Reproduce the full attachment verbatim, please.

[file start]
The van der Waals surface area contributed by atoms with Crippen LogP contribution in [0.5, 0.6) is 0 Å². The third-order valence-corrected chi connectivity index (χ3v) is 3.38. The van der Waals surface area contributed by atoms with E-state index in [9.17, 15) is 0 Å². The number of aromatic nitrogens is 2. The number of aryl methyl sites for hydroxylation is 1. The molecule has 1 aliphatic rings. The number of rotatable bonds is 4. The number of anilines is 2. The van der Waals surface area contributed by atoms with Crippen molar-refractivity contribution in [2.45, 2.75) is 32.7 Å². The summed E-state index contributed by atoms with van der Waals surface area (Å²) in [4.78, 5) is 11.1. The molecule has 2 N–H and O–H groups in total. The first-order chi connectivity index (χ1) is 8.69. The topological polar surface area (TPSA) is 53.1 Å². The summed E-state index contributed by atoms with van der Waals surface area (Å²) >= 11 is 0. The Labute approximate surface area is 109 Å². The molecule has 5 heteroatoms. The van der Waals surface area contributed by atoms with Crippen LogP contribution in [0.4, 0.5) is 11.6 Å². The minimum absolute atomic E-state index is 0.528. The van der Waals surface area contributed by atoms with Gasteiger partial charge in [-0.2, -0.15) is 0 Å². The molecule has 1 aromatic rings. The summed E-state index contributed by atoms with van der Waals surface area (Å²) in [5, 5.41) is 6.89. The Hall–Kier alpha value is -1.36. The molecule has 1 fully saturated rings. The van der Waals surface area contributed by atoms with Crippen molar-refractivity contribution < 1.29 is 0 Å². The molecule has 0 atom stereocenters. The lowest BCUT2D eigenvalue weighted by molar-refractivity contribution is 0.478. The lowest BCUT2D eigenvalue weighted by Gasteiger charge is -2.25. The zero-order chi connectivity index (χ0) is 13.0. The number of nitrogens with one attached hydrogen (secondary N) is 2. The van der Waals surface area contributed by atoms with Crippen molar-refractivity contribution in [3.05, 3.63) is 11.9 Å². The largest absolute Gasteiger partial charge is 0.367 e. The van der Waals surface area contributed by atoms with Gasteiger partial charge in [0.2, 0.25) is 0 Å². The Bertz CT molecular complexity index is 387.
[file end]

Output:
The van der Waals surface area contributed by atoms with Crippen LogP contribution in [0.5, 0.6) is 0 Å². The third-order valence-corrected chi connectivity index (χ3v) is 3.38. The van der Waals surface area contributed by atoms with E-state index in [9.17, 15) is 0 Å². The number of aromatic nitrogens is 2. The number of aryl methyl sites for hydroxylation is 1. The molecule has 1 aliphatic rings. The number of rotatable bonds is 4. The number of anilines is 2. The van der Waals surface area contributed by atoms with Crippen molar-refractivity contribution in [2.45, 2.75) is 32.7 Å². The summed E-state index contributed by atoms with van der Waals surface area (Å²) in [4.78, 5) is 11.1. The molecule has 2 N–H and O–H groups in total. The first-order chi connectivity index (χ1) is 8.69. The topological polar surface area (TPSA) is 53.1 Å². The summed E-state index contributed by atoms with van der Waals surface area (Å²) >= 11 is 0. The Labute approximate surface area is 109 Å². The molecule has 5 heteroatoms. The van der Waals surface area contributed by atoms with Crippen LogP contribution in [0.4, 0.5) is 11.6 Å². The minimum absolute atomic E-state index is 0.528. The van der Waals surface area contributed by atoms with Gasteiger partial charge in [-0.2, -0.15) is 0 Å². The molecule has 1 aromatic rings. The summed E-state index contributed by atoms with van der Waals surface area (Å²) in [5, 5.41) is 6.89. The Hall–Kier alpha value is -1.36. The molecule has 1 fully saturated rings. The van der Waals surface area contributed by atoms with Crippen molar-refractivity contribution < 1.29 is 0 Å². The molecule has 0 atom stereocenters. The lowest BCUT2D eigenvalue weighted by molar-refractivity contribution is 0.478. The lowest BCUT2D eigenvalue weighted by Gasteiger charge is -2.25. The zero-order chi connectivity index (χ0) is 13.0. The number of nitrogens with one attached hydrogen (secondary N) is 2. The van der Waals surface area contributed by atoms with Crippen molar-refractivity contribution in [3.05, 3.63) is 11.9 Å². The largest absolute Gasteiger partial charge is 0.367 e. The van der Waals surface area contributed by atoms with Gasteiger partial charge in [0.2, 0.25) is 0 Å². The Bertz CT molecular complexity index is 387.